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In case you didn’t already know, Indonesia is a country made up of over 17,000 islands so you can imagine how easy it is to lose orientation! Not to worry, we have compiled a list of our top ten places to visit, using our handy map to help you find yourself.
Known as the “green heart of Bali”, Ubud is crammed with arty culture and surrounded by emerald rice paddies. Located just an hour from Bali’s international airport, it’s the perfect spot to begin your Indonesia holiday. It’s also home to one of Bali’s royal families and where you will find the majestic Peliatan Royal Palace, along with countless other traditional temples. Get lost wandering the small streets that are lined with warungs, bohemian bars and cosy coffee shops.
2. Gili Islands
It’s on these tiny islands that you will find your tropical paradise. Made up of three islands, Gili Trawangan, Gili Air and Gili Meno, the Gili Islands are a castaway sensation. There are no cars allowed here, giving the islands a real slow-paced and carefree vibe. With crystal clear waters, the snorkelling here is superb and there are many different coral reefs for you to explore. Hop on a boat from either Bali or Lombok and, before you know it, you’ll be strolling barefoot along the white sandy beaches and sipping cocktails with dramatic sunsets behind you.
3. Komodo National Park
Yes, real life dragons really do exist! You can find them on Komodo Island in the UNESCO World Heritage site of the Komodo National Park, located just off the coast of Flores. These mammoth scaly residents are the main attraction here, but you’ll also be spoilt with stunning landscapes as you cruise between the tiny forested islands that are scattered around the area. Neighbouring Rinca Island is the greener and hillier than Komodo, boasting fantastic views and rewarding trekking routes.
Yogyakarta is commonly known as the “cultural heart of Java”. It’s the only Indonesian royal city that is still ruled by a monarchy and a popular centre for various Javanese arts. There are two impressive UNESCO World Heritage temples just outside of the city; Borobudur temple, the largest Buddhist temple complex in the world, and Prambanan temple, the largest Hindu temple in Indonesia. Jump on a becak and head to one of the best places on the island to pick up all kinds of souvenirs, the bustling street of Jalan Malioboro.
5. Mount Bromo
Considered to be Java’s most photogenic volcano, with it’s perfectly shaped cinder cone, sunrise at Mount Bromo is a staggering sight to see. To reach Mount Bromo, you’ll journey through small local villages that will give you a taste of local life beyond the usual tourist track. Hop into your 4×4 jeep and cruise across the deserted volcanic plains that lead to the foot of the volcano. Climb the steps and stare straight down inside the volcano’s crater.
6. Bukit Lawang
A small village on the edge of Gunung Leuser National Park, North Sumatra. This is where you come to take a walk on the wild side and trek through the dense Sumatran jungle in search of semi-wild orangutans. Tourism hasn’t quite kicked off on Sumatra like elsewhere in Indonesia, so the trip to get here makes for a scenic and fascinating drive through beautiful countryside.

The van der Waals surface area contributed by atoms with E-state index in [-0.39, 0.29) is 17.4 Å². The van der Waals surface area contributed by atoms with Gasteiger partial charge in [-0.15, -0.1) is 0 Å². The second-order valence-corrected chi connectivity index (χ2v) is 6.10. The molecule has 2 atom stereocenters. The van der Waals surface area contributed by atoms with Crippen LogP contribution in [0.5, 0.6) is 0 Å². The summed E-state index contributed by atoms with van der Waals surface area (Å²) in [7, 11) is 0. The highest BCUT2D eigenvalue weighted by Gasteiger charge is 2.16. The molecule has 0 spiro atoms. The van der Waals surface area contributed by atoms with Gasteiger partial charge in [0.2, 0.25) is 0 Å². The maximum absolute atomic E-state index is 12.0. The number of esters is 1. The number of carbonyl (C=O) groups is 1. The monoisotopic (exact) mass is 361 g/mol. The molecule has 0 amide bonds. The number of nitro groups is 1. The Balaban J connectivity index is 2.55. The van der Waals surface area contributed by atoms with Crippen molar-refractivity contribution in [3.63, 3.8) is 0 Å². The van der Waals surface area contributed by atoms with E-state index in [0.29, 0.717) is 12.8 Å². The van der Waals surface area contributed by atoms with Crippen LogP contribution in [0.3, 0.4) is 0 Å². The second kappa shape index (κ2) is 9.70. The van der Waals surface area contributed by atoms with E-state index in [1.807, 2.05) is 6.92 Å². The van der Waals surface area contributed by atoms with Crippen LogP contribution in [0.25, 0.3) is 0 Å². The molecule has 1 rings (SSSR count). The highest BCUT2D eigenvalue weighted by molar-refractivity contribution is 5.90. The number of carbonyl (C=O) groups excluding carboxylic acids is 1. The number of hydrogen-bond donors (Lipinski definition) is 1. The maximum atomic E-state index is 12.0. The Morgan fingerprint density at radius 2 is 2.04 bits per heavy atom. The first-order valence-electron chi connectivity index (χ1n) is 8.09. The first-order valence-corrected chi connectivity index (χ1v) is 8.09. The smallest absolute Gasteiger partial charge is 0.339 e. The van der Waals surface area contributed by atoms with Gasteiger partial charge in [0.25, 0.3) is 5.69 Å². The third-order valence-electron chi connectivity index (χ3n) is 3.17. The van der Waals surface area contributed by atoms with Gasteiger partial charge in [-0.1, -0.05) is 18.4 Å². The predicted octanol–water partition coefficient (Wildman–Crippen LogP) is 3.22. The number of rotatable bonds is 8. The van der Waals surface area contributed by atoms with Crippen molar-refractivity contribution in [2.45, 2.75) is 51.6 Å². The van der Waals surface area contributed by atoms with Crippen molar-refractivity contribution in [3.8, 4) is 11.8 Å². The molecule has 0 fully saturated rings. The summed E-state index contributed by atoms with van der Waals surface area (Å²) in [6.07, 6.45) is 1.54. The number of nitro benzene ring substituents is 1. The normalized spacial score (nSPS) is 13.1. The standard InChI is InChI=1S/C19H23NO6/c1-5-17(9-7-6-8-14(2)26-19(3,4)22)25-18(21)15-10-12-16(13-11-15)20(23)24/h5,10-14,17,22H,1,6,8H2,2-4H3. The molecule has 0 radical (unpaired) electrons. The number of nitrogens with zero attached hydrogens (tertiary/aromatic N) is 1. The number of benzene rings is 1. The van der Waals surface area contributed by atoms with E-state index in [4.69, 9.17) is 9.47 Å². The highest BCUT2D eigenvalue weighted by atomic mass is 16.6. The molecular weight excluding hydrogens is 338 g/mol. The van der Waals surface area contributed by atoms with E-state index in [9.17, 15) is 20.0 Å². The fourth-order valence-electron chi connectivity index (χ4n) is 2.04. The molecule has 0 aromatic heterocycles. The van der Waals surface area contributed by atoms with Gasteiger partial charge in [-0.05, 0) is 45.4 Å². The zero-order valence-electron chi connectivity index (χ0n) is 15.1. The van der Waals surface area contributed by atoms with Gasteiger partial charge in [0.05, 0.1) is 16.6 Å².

7. Samosir Island
Stranded in the rippling waters of the huge volcanic Lake Toba is Samosir Island. With uninterrupted views across the lake towards the mountainous region and densely wooded jungles, it’s a truly beautiful and welcoming place. This is the heart of the Toba Batak culture and you’ll find many traditional villages made up of typical Batak houses along the shoreline. Witness daily Batak dance performances, discover ritual graves and soak up the authentic culture.
A highland world of misty mountains, forest waterfalls and serene temple lakes. There’s a myriad of trails through the hills to hidden villages, coffee and cocoa plantations, crashing waterfalls and traditional temples. Being between 700m – 800m above sea level, the climate is a little cooler here, offering an escape from the heat and humidity elsewhere on Bali. A trip to Pura Ulun Danu Bratan Temple is also highly recommended and you’ll probably recognise it from photos you’ve seen of Bali.
9. Ijen Plateau
Java’s Ijen Plateau on the more isolated eastern part of the island is less visited than Mount Bromo, but is just as remarkable. It features three giant volcanoes that dominate the skyline, with an almost milky coloured crater lake and blanketed by drifting clouds. Miners still work the area and you can see them climbing the volcano, carrying heavy sulphur loads in their bamboo baskets.
Ramble through the rice paddies and hike to hidden waterfalls at the foot of Mount Rinjani on Lombok. Tetebatu is a peaceful pocket nestled in a valley amidst forests, tobacco plantations and tiered green rice terraces. You’ll get lost in the authentic way of life and immerse yourself in true Sasak culture, learning about local pottery, traditional stick fighting and basketry.
For even more Indonesia travel tips, head to our travel guide below.
Take a peek at our favourite Indonesia itineraries
From 14 days / 13 nights (flexible)
Indonesia, Ubud - Maumere - Kelimutu volcano - Bajawa - Ruteng - Labuhan Bajo - Komodo National Park - Jimbaran
From 12 days / 11 nights (flexible)
Indonesia, Yogyakarta - Sukuh - Malang - Mount Bromo - Palangkaraya - Bapallas Island - Sanur